JORDAN’s review published on Letterboxd:
There Rick Dalton was flat on his ass and who does he have living next door to him? The director of this movie that’s who!
This is a great horror film that relies more on the psychological aspects of horror than blood and gore. Mia Farrow gives a relentless performance as a woman feeling trapped in her own home. And you feel as trapped as her throughout most of the film with the fear of helplessness and non-control looming in the air the entire runtime. It’s great how the film makes you feel so uncomfortable with the simplest of scenes. The film is masterfully paced from start to finish, not a single scene is wasted. It’s somewhat long but feels so tight with it’s good editing. There’s great payoff to the countless setups and you as a viewer are engaged by constantly piecing together the oddities that occur.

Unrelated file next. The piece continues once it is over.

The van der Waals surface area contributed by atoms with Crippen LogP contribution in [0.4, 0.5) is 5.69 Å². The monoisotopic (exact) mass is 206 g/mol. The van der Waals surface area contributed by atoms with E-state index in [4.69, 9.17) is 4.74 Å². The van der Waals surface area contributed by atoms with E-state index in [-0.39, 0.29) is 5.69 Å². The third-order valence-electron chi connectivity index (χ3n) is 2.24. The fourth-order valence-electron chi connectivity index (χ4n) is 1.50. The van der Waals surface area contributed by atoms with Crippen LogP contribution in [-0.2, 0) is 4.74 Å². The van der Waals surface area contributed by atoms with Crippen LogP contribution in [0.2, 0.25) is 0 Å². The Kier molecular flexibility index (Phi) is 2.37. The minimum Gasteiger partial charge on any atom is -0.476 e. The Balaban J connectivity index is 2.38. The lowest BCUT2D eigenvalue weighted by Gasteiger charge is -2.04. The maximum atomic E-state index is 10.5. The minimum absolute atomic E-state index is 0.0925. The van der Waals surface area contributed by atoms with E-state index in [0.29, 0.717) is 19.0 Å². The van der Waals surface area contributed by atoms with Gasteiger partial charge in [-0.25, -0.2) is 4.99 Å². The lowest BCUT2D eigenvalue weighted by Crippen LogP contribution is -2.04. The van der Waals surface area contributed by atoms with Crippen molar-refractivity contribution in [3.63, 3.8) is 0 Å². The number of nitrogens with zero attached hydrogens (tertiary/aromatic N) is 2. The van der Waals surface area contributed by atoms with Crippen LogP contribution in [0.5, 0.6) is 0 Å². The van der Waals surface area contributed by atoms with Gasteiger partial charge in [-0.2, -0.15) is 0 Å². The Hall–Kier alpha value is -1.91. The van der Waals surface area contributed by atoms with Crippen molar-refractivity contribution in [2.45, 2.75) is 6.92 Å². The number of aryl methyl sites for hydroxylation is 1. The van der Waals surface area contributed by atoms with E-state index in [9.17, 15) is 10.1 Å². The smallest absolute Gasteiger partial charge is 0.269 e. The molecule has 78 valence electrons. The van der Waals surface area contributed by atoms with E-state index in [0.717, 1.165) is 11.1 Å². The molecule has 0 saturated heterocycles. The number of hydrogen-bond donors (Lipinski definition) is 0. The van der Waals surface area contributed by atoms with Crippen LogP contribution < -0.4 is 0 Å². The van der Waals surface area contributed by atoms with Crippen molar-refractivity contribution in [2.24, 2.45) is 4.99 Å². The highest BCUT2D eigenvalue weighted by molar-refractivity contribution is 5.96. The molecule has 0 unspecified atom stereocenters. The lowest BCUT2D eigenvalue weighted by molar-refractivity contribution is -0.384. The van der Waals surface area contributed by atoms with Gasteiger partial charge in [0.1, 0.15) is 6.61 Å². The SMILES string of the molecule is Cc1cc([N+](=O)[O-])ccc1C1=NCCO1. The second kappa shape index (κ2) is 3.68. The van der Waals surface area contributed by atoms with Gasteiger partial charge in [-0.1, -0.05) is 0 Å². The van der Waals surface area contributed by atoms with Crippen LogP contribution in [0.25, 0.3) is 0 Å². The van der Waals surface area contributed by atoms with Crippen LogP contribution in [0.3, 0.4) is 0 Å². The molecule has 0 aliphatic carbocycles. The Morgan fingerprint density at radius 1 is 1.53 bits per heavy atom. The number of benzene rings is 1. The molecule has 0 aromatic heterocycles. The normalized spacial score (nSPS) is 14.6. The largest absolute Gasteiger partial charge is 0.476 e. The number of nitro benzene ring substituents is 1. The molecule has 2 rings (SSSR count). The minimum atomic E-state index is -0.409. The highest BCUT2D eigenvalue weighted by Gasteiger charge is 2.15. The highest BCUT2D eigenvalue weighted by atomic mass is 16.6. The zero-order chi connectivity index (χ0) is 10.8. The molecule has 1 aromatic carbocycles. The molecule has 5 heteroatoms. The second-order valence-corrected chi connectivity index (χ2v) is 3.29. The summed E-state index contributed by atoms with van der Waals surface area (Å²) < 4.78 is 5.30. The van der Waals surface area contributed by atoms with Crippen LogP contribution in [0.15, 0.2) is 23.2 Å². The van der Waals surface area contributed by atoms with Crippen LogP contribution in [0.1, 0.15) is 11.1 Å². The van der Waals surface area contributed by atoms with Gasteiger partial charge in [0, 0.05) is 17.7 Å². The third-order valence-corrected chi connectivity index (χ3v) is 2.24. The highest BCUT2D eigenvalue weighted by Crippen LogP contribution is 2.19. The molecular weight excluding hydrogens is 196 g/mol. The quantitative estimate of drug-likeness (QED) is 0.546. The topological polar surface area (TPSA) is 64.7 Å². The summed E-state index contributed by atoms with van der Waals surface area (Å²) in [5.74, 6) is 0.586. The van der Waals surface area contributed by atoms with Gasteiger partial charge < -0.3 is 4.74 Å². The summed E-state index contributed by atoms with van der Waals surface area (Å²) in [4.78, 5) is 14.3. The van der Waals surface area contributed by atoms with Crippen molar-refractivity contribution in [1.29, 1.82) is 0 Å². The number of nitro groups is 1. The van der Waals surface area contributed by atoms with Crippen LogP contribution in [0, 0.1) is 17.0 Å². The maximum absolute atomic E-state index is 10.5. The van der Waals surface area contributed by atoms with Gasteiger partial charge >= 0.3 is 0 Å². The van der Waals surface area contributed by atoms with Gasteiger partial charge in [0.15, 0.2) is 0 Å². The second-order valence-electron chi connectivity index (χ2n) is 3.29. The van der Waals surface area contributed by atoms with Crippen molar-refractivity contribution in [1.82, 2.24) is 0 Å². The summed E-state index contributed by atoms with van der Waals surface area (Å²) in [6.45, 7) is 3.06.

This film just touches on real fear of being secluded. The one not being in on the joke and the loneliness and depression that comes with those fears. You feel for Rosemary as the film progresses, and more and more things are revealed. The ending is so great as well, as she gives in to what society demands of her around the time that this was made. I like the ending because it’s so weirdly framed for the big reveal scene which works given the context of happening. Won’t give it away even though this film came out 50 years ago. However, I will say wow, even if it’s revealed early on in the film what’s going down, it’s still cathartic and makes just that much more depressing for Rosemary to go through this abuse.
Overall, I highly recommend this as it is a top tier horror film.